Do you like:
- Pumpkin spice?
- Pumpkin spice Starbucks?
- Leggings and Uggs?
- Forever 21?
- Instagramming food?
- Greek yogurt?
- Yoga or barre?
- Lauren Conrad (and you loved her since she was LC)?
- Rooftop get togethers?
- Ryan Gosling?
- A good top knot or messy bun?
If you answered yes to these, and especially if you are a white female in your late teens and early twenties, I’m sorry to tell you, but you are what many in pop culture consider “basic.”
Why It’s Time to Get Rid of Basic B****
A girl who embraces her girly-girl side and isn’t afraid to read US Weekly with her nude gel manicured nails as she adds wedding pins to her “Future Mrs.” Pinterest board while sipping a pumpkin spice latte sounds like a girl I would hang out with. But, *gasp*, this girl is commonly referred to as basic, a basic girl, or my favorite, basic bitch. This mindless term, used as an adjective and noun, is multifaceted in that it can be an insult or term of endearment.
Ex: (Looking up your ex’s girlfriend on Facebook). Oh, she wears midi rings, a slouchy graphic tee, and leather leggings? Basic.
Ex: (Taking a selfie with your bestie after barre class). #basicbitches
Whether you’re using this term to put someone down or lightheartedly label yourself, let me tell you why the term basic has got to go!
Believing you can label someone as basic means that you have a higher standard of what someone should like or not like. Newsflash: if you’re resorting to the word “basic” as a sophisticated criticism, you did not nail it. You are not morally superior. You are lazy. And heck, you are basic for following such an idle trend.
It doesn’t flatter you
When you use the insult ‘basic,’ you’re saying you’re so above someone else that you can’t even be bothered to come up with an actual offense because you’re just. so. important. In fact, you are wasting your time because you do care. If you were so ‘non-basic,’ you wouldn’t even be on the boring basic train to begin with.
I was just reading Hamlet today and came across a lovely insult – sponge. What an interesting, compelling dig! It is so enthralling, in fact, that it warranted an in-depth conversation with my students about its many implications. Next time you truly wish to insult someone (which I do not condone), at least make it interesting. Learn a new word. Think of a creative comparison. Spineless, weak, someone who mindlessly absorbs information only to be wrung dry later: sponge! (Feel free to say it in your best Shakespearean accent, too.)
It doesn’t make sense
Current high fashion and luxe lifestyle trends value basics. You don’t flaunt your designer brand by slapping logos all over, you choose classic, simple, and understated designer pieces. Fashion bloggers, celebrities, and the everyday girl look ultra chic in plain skinnies, worn-in booties, and oversized cable-knit sweaters. So from a culture that values the basics, being basic is actually a compliment, no?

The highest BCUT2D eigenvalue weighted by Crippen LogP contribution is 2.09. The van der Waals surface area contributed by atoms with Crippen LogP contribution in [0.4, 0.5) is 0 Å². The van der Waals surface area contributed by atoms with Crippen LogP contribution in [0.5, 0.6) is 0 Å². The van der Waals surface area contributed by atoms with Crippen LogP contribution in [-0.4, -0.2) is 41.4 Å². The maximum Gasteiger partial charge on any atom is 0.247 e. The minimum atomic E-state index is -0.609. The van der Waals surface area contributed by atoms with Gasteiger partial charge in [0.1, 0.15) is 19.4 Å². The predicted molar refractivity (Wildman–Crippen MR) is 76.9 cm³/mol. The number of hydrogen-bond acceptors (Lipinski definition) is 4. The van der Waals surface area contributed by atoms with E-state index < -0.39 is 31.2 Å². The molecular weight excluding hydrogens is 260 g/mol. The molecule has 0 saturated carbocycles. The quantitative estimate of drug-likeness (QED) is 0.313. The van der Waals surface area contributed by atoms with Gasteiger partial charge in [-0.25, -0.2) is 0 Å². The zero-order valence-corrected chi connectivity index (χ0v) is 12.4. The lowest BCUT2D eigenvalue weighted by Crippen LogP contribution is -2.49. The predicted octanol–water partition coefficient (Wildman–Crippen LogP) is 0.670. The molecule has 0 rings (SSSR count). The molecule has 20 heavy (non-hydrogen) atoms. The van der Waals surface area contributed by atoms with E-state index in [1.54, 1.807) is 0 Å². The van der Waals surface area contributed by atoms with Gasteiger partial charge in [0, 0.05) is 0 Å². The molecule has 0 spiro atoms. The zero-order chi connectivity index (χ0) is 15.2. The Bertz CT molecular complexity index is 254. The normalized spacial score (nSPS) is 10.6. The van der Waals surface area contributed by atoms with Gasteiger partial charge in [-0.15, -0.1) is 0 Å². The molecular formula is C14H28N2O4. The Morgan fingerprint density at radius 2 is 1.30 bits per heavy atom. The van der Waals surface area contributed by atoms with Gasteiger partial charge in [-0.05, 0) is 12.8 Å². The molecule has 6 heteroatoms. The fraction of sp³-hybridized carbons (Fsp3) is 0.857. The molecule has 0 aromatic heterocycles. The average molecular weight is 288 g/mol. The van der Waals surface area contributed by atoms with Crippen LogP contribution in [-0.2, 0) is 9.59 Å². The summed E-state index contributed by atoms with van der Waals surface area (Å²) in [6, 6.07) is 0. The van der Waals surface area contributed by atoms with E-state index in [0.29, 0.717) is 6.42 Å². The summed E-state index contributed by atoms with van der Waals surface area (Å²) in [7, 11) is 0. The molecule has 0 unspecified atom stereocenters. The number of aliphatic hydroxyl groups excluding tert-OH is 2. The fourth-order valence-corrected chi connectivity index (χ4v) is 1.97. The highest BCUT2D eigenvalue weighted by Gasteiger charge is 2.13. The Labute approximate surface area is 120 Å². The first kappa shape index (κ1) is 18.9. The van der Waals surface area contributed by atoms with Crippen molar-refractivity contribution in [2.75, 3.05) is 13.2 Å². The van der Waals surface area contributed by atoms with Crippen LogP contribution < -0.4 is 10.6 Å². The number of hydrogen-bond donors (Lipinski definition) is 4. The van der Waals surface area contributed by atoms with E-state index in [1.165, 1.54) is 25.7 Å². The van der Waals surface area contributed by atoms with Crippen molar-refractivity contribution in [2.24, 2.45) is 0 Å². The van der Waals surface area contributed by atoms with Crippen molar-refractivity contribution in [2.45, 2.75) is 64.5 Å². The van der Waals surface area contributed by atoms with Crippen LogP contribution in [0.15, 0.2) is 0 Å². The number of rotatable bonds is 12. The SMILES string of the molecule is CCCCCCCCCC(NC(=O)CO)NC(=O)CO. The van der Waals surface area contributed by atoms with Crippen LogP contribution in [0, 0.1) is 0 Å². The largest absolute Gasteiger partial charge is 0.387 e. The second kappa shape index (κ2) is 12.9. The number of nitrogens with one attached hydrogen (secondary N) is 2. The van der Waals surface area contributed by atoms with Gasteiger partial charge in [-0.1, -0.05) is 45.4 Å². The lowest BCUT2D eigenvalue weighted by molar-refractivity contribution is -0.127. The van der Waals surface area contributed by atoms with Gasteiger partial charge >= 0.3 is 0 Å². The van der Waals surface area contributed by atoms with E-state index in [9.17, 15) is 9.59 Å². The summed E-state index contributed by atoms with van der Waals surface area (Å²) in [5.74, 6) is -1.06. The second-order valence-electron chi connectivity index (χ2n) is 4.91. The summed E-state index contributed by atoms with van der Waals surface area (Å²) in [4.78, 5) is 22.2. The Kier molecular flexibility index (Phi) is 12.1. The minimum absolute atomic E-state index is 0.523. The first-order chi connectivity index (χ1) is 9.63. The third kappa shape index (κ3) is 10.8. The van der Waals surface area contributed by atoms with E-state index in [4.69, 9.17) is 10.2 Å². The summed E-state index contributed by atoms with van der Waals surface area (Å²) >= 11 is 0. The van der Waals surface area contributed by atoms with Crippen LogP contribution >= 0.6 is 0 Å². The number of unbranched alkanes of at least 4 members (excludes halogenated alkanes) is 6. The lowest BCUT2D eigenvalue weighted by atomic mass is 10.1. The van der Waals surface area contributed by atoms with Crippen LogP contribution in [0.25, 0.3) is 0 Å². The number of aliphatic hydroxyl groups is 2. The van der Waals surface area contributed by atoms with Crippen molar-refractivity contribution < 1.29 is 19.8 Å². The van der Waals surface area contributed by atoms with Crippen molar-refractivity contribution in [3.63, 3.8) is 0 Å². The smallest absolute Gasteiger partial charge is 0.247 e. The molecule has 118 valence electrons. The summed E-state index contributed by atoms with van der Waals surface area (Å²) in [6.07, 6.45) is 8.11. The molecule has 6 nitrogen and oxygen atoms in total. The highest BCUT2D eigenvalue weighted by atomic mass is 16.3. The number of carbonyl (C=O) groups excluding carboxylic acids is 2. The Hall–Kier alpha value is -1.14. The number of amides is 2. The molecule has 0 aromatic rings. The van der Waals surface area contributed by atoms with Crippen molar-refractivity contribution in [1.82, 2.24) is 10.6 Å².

Let’s look at this one disturbing definition from Urban Dictionary- Someone who is unflinchingly upholding of the status quo and stereotypes of their gender without even realizing it. She engages in typical, unoriginal behaviors, modes of dress, speech, and likes. She is tragically/laughably unaware of her utter lack of specialness and intrigue. This definition would be laughable if it wasn’t so tragic. How can anyone, jokingly or not, propagate a term that says this group of girls is special and valuable and this group of girls is boring, which means they are expendable?
It robs of us individuality
Guess what? I like pumpkin spice lattes, and I’m a mom, a high school English teacher, writer, and blogger with a master’s degree. I can play piano and cello, write poetry, have never had a brain freeze, and can lick my elbow (which is supposed to be impossible!). I think those are pretty interesting things, and I know many others who enjoy “basic” things, and they are all interesting. We are all different. Basic bitch is not only boring, offensive alliteration, but its blanket-term nature assumes that because girls like X, Y, or Z that they are all the same.
Some groups of people call each other slurs that within that group acts as a term of endearment. Girls can jokingly and even (weirdly) sweetly call each other slut, whore, or bitch, but this needs to stop. Bitch is the most commonly used and accepted slang/curse word, which is pretty sad. People call men bitches to imply they are weak or acting womanly. People call women they don’t like bitches, and it’s a common name for assertive women. I don’t know which is worse actually – calling men ‘Sally’, a bitch, or telling guys to stop ‘acting like a girl’ is incredibly insulting because you’re saying that showing feminine traits is a laughable, heinous crime.
Being basic isn’t bad
I’m confused as to how leggings, pumpkin, and food Instagramming are common targets of being basic. What about white potatoes, the most popular vegetable? How about…umm…water? Why don’t basic girls get tagged as enjoying a college education? In fact, according to The Huffington Post “Federal data show that female students…for the past decade have accounted for about 57 percent of enrollment at degree-granting institutions.” And, The Atlantic reports that “American women…have, for the first time in our country’s history, come to earn more advanced university degrees than men.” It sounds like being a ‘basic girl’ means having a college education, possibly a higher degree, and probably enjoying a good mashed potato and water.
I’m not a person who is a huge stickler for political correctness or finds no humor in lighthearted jokes or sentiments, but I do feel strongly that as girls, boys, men, and women, we are just plain smarter than ‘basic.’ We are more creative, interesting, and kind.